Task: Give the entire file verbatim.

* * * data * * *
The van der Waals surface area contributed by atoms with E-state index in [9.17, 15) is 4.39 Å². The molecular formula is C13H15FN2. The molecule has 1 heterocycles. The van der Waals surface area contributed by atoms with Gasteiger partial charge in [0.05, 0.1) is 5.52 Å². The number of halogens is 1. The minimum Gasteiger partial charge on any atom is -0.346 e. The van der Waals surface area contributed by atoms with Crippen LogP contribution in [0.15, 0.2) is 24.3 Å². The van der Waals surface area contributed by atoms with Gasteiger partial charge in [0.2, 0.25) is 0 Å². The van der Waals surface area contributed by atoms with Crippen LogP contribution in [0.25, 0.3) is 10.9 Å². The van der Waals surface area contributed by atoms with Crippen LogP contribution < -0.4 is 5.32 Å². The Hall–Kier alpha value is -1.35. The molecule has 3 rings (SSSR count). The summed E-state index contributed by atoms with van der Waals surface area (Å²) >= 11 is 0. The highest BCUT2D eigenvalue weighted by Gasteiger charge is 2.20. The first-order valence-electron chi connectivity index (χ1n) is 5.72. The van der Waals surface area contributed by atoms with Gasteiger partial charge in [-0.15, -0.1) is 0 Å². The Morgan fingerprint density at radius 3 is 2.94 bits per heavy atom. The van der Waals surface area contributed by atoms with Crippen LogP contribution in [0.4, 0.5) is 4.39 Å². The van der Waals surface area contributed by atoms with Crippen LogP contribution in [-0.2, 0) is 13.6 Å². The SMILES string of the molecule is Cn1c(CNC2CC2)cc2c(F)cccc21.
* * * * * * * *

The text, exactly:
The van der Waals surface area contributed by atoms with E-state index in [9.17, 15) is 4.39 Å². The molecular formula is C13H15FN2. The molecule has 1 heterocycles. The van der Waals surface area contributed by atoms with Gasteiger partial charge in [0.05, 0.1) is 5.52 Å². The number of halogens is 1. The minimum Gasteiger partial charge on any atom is -0.346 e. The van der Waals surface area contributed by atoms with Crippen LogP contribution in [0.15, 0.2) is 24.3 Å². The van der Waals surface area contributed by atoms with Gasteiger partial charge in [0.2, 0.25) is 0 Å². The van der Waals surface area contributed by atoms with Crippen LogP contribution in [0.25, 0.3) is 10.9 Å². The van der Waals surface area contributed by atoms with Crippen LogP contribution < -0.4 is 5.32 Å². The Hall–Kier alpha value is -1.35. The molecule has 3 rings (SSSR count). The summed E-state index contributed by atoms with van der Waals surface area (Å²) >= 11 is 0. The highest BCUT2D eigenvalue weighted by Gasteiger charge is 2.20. The first-order valence-electron chi connectivity index (χ1n) is 5.72. The van der Waals surface area contributed by atoms with Gasteiger partial charge in [-0.15, -0.1) is 0 Å². The Morgan fingerprint density at radius 3 is 2.94 bits per heavy atom. The van der Waals surface area contributed by atoms with Crippen LogP contribution in [0.4, 0.5) is 4.39 Å². The van der Waals surface area contributed by atoms with Crippen LogP contribution in [-0.2, 0) is 13.6 Å². The SMILES string of the molecule is Cn1c(CNC2CC2)cc2c(F)cccc21.